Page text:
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Clin Microbiol Rev. 2009 Apr;22(2):322-48, Table of Contents. doi: 10.1128/CMR.00044-08.

Update on eosinophilic meningoencephalitis and its clinical relevance.

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  • 1Laboratório de Biologia Parasitária, Faculdade de Biociências, Pontifícia Universidade Católica do Rio Grande do Sul, 91619-900 Porto Alegre, Brazil.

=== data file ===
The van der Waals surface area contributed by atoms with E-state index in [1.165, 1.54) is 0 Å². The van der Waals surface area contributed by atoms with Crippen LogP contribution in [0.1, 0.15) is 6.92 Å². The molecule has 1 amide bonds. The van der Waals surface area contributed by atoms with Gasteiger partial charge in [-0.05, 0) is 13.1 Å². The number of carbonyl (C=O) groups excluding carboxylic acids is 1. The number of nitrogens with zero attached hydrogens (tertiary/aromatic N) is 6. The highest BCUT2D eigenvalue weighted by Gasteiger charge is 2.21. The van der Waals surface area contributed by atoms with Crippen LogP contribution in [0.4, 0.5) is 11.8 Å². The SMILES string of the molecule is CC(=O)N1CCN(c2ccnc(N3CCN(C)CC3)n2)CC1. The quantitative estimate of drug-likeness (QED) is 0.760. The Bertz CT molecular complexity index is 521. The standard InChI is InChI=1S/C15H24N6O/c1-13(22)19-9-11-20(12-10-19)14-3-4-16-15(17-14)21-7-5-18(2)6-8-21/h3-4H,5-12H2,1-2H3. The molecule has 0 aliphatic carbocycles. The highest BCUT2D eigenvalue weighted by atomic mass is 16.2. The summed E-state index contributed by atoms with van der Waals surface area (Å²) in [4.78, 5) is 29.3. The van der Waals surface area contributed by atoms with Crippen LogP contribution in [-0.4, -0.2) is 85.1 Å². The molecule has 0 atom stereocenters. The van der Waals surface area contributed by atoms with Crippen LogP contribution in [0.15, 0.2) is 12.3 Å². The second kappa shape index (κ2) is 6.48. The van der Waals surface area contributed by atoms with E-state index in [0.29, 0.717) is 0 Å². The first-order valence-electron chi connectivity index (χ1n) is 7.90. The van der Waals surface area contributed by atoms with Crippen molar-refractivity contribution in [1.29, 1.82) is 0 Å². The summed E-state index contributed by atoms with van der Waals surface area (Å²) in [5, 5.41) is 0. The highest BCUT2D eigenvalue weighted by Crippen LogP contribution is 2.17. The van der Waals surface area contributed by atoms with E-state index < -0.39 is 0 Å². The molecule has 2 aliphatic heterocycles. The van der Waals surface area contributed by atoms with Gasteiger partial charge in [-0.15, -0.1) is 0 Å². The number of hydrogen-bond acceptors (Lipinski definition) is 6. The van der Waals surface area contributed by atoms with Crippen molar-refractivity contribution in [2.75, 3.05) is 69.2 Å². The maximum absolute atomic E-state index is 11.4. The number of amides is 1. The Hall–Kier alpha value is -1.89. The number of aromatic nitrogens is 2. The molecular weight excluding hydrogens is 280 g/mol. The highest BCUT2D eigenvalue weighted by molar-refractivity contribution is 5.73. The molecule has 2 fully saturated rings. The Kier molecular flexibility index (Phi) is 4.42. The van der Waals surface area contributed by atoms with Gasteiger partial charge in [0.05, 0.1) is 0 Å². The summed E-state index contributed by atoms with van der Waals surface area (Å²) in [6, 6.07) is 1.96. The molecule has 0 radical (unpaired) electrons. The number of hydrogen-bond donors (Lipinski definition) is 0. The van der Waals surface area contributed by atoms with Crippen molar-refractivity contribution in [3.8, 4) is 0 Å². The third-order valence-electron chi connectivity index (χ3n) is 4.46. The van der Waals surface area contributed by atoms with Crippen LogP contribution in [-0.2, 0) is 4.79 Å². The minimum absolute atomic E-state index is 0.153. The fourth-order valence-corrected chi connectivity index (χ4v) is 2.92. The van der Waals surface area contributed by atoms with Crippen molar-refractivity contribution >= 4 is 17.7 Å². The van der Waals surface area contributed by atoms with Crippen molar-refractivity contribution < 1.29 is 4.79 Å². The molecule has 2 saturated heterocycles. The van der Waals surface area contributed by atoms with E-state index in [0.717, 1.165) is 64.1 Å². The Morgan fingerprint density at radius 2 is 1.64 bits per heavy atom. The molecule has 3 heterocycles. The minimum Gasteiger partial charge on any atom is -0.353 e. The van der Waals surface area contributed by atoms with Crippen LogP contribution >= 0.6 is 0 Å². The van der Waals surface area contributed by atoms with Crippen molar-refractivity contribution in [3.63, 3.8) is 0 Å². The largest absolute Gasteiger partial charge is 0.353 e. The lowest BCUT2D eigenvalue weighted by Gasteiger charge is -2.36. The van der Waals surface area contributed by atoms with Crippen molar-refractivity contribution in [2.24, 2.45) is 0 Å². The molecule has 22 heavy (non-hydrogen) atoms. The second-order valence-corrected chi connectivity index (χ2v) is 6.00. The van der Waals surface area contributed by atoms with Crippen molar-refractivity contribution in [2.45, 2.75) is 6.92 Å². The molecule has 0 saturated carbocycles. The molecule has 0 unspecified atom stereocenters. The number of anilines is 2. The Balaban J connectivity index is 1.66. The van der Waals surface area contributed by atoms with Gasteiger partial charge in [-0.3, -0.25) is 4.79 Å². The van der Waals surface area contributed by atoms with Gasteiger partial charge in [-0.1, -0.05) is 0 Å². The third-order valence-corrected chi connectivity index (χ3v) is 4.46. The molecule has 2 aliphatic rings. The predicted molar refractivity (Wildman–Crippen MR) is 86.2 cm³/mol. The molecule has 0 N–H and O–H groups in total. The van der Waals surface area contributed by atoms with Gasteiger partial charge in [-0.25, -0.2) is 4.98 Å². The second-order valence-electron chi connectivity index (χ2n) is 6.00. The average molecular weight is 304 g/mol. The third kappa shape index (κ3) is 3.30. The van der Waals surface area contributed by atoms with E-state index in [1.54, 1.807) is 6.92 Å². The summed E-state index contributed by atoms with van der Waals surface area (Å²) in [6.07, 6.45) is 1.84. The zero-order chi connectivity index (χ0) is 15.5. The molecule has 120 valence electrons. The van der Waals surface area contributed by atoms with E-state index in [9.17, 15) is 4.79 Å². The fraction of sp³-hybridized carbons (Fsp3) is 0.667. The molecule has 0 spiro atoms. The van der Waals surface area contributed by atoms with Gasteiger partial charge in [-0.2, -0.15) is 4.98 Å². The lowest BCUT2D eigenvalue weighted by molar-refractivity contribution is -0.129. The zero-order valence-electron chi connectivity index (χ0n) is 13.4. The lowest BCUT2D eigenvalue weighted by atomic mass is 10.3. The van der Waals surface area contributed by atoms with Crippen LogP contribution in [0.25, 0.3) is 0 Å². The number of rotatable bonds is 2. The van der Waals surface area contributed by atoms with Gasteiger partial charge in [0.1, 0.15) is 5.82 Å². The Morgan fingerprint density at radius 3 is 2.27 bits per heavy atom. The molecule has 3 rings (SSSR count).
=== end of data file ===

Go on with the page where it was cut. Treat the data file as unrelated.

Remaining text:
Eosinophilic meningoencephalitis is caused by a variety of helminthic infections. These worm-specific infections are named after the causative worm genera, the most common being angiostrongyliasis, gnathostomiasis, toxocariasis, cysticercosis, schistosomiasis, baylisascariasis, and paragonimiasis. Worm parasites enter an organism through ingestion of contaminated water or an intermediate host and can eventually affect the central nervous system (CNS). These infections are potentially serious events leading to sequelae or death, and diagnosis depends on currently limited molecular methods. Identification of parasites in fluids and tissues is rarely possible, while images and clinical examinations do not lead to a definitive diagnosis. Treatment usually requires the concomitant administration of corticoids and anthelminthic drugs, yet new compounds and their extensive and detailed clinical evaluation are much needed. Eosinophilia in fluids may be detected in other infectious and noninfectious conditions, such as neoplastic disease, drug use, and prosthesis reactions. Thus, distinctive identification of eosinophils in fluids is a necessary component in the etiologic diagnosis of CNS infections.

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